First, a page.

“Instead of working in urban slums, we operate in rural areas [in five countries] with a focus on human resources development so that locals” will stay and contribute to improving their communities and not migrate to urban slums, he says.

“As we are a small NGO, we cannot help bring about a revolution at one time,” Akio concedes. “But we first set a precedent in which changes can be introduced. Then, we accelerate our efforts to create 20 to 30 more cases like that, which will lead to a transformation. We believe that will help achieve a revolution 10 years later.”

Before his deep involvement in this charitable work, Akio had established the Hokkaido International Foundation exchange program in 1978 to boost international exchange activities on that Japanese island. In the 1980s, he founded Exchange:Japan  to promote Japanese language education at universities in Canada and the United States. He helped set up a class at about 150 of them.

Akio is quite an athlete, too: He rides his bicycle between his home and office every day, a 19-mile round trip, and he began participating in triathlons at age 64. “Mr. Akio is very active and likes running a marathon,” says Natsue Yamamoto, a longtime EDF supporter. “He always has a boyish grin. Yet, he has a very strong belief in his work.”

Ms. Yamamoto recalls when Akio and a handful of EDF-International staff members were working out of a tiny office in a shared office building  in 1996. Yamamoto, a resident of Hokkaido, has supported children in Thailand, Myanmar, and Laos through EDF-International for about two decades.

In 1995, she took time off from work to travel to Thailand to meet with a student she had helped for three years. Today she values EDF-International’s transparency. “We know who has received donations,” she says.

Takao Akaishi, an associate professor at the school of medicine at Niigata University, has been involved in EDF-International activities for a quarter of a century. After visiting Southeast Asia, Dr. Akaishi felt he wanted to do something to help, he says. He supports EDF-International because Akio “established a solid base for his activities and understood local situations,” Akaishi says. “I have faith in him.”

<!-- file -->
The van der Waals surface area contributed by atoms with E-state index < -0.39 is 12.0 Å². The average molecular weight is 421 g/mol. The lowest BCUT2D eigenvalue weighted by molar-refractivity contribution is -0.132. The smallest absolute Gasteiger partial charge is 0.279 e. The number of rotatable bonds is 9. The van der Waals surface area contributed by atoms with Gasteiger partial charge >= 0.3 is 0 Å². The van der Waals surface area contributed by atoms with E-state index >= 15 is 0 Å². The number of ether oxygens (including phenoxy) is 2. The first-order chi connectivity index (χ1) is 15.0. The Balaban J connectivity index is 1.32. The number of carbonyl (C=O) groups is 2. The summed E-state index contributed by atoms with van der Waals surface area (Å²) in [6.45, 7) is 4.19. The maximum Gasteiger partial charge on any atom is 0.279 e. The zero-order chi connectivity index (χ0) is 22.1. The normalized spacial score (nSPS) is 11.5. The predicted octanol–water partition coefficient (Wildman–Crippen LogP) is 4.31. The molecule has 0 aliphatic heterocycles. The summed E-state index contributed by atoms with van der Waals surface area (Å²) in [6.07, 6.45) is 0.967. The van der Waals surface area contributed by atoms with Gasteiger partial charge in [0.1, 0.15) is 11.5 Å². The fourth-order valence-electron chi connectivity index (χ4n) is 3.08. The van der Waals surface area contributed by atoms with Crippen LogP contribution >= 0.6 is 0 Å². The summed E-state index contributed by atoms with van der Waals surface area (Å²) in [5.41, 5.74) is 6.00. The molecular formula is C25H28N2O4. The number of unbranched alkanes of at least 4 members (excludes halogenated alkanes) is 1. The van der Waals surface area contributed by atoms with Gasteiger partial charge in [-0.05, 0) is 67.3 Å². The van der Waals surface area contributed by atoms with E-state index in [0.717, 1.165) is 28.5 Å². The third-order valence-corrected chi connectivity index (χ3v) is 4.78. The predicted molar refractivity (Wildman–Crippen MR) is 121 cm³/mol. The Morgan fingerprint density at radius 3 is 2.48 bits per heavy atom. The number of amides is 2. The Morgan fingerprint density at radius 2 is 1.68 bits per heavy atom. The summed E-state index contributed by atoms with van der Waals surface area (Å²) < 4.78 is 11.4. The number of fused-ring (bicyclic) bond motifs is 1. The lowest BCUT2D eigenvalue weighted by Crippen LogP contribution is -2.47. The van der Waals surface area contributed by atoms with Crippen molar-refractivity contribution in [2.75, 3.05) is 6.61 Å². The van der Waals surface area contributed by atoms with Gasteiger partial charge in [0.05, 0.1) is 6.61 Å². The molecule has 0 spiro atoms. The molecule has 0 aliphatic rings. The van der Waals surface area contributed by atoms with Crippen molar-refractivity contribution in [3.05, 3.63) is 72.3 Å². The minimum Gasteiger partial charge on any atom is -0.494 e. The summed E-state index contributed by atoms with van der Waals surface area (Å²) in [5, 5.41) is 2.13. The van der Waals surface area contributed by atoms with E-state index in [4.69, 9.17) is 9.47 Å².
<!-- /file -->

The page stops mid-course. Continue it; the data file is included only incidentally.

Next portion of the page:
About 97 percent of donations that EDF-International’s Japan office receives come from individual donors across Japan, such as Yamamoto and Akaishi, the charity says.

Meanwhile, the Thai children have also given something back to Japan. When Japan was struck by a devastating earthquake and tsunami in 2011, the Thai students raised funds to donate to disaster-stricken regions through EDF-International in Bangkok.

Akio felt so grateful that he drove to Rikuzentakata, one of the hardest-hit cities some 250 miles north of Tokyo, and brought the contribution to a junior high school there that had supported Thai children through EDF-International, he says.

Akio highly values such private efforts to solve humanitarian problems.

“Individual initiatives are more efficient than government moves,” he says.
• To learn more about EDF-International, visit www.edf-international.org.

How to take action

Universal Giving helps people give to and volunteer for top-performing charitable organizations around the world. All the projects are vetted by Universal Giving; 100 percent of each donation goes directly to the listed cause. Below are groups selected by Universal Giving that help children in Southeast Asia:

Globe Aware promotes cultural awareness and learning about cultures without trying to change them. Take action: Volunteer at a school in Cambodia.

Christian Care Foundation for Children with Disabilities serves children with disabilities in Thailand so that they can develop their full potential and integrate into society. Take action: Pay for a year of education for a child in Thailand.

Greenheart Travel is a nonprofit international exchange organization providing cultural immersion programs. Take action: Volunteer to teach children in Vietnam.